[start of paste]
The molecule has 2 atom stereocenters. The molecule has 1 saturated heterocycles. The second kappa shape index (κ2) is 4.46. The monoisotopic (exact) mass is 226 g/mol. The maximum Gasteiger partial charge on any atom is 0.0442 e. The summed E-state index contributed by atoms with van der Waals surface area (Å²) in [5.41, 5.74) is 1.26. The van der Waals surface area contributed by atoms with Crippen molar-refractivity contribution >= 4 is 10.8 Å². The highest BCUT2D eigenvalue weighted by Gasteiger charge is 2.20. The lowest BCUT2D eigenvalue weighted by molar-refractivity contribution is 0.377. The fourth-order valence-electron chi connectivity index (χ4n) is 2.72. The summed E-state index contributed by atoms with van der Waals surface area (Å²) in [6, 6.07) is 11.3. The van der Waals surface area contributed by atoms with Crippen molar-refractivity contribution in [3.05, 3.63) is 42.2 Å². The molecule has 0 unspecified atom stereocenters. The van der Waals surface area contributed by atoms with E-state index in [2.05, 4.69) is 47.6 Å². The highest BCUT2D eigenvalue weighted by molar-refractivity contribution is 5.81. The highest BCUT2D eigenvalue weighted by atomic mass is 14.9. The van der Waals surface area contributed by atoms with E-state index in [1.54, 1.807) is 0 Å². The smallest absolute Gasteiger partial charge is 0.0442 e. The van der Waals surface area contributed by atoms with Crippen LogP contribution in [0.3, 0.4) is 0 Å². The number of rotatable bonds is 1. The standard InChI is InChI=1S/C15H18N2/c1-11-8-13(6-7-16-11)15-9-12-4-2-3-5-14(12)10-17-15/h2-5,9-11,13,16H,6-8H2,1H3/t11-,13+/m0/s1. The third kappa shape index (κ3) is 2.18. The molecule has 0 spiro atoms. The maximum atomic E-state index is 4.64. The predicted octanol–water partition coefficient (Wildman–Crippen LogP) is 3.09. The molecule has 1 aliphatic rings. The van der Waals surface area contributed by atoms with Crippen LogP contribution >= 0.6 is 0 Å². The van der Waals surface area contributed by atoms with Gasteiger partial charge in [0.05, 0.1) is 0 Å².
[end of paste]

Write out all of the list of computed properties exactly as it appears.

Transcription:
The molecule has 2 atom stereocenters. The molecule has 1 saturated heterocycles. The second kappa shape index (κ2) is 4.46. The monoisotopic (exact) mass is 226 g/mol. The maximum Gasteiger partial charge on any atom is 0.0442 e. The summed E-state index contributed by atoms with van der Waals surface area (Å²) in [5.41, 5.74) is 1.26. The van der Waals surface area contributed by atoms with Crippen molar-refractivity contribution >= 4 is 10.8 Å². The highest BCUT2D eigenvalue weighted by Gasteiger charge is 2.20. The lowest BCUT2D eigenvalue weighted by molar-refractivity contribution is 0.377. The fourth-order valence-electron chi connectivity index (χ4n) is 2.72. The summed E-state index contributed by atoms with van der Waals surface area (Å²) in [6, 6.07) is 11.3. The van der Waals surface area contributed by atoms with Crippen molar-refractivity contribution in [3.05, 3.63) is 42.2 Å². The molecule has 0 unspecified atom stereocenters. The van der Waals surface area contributed by atoms with E-state index in [2.05, 4.69) is 47.6 Å². The highest BCUT2D eigenvalue weighted by molar-refractivity contribution is 5.81. The highest BCUT2D eigenvalue weighted by atomic mass is 14.9. The van der Waals surface area contributed by atoms with E-state index in [1.54, 1.807) is 0 Å². The smallest absolute Gasteiger partial charge is 0.0442 e. The van der Waals surface area contributed by atoms with Crippen LogP contribution in [0.3, 0.4) is 0 Å². The number of rotatable bonds is 1. The standard InChI is InChI=1S/C15H18N2/c1-11-8-13(6-7-16-11)15-9-12-4-2-3-5-14(12)10-17-15/h2-5,9-11,13,16H,6-8H2,1H3/t11-,13+/m0/s1. The third kappa shape index (κ3) is 2.18. The molecule has 0 spiro atoms. The maximum atomic E-state index is 4.64. The predicted octanol–water partition coefficient (Wildman–Crippen LogP) is 3.09. The molecule has 1 aliphatic rings. The van der Waals surface area contributed by atoms with Crippen LogP contribution >= 0.6 is 0 Å². The van der Waals surface area contributed by atoms with Gasteiger partial charge in [0.05, 0.1) is 0 Å².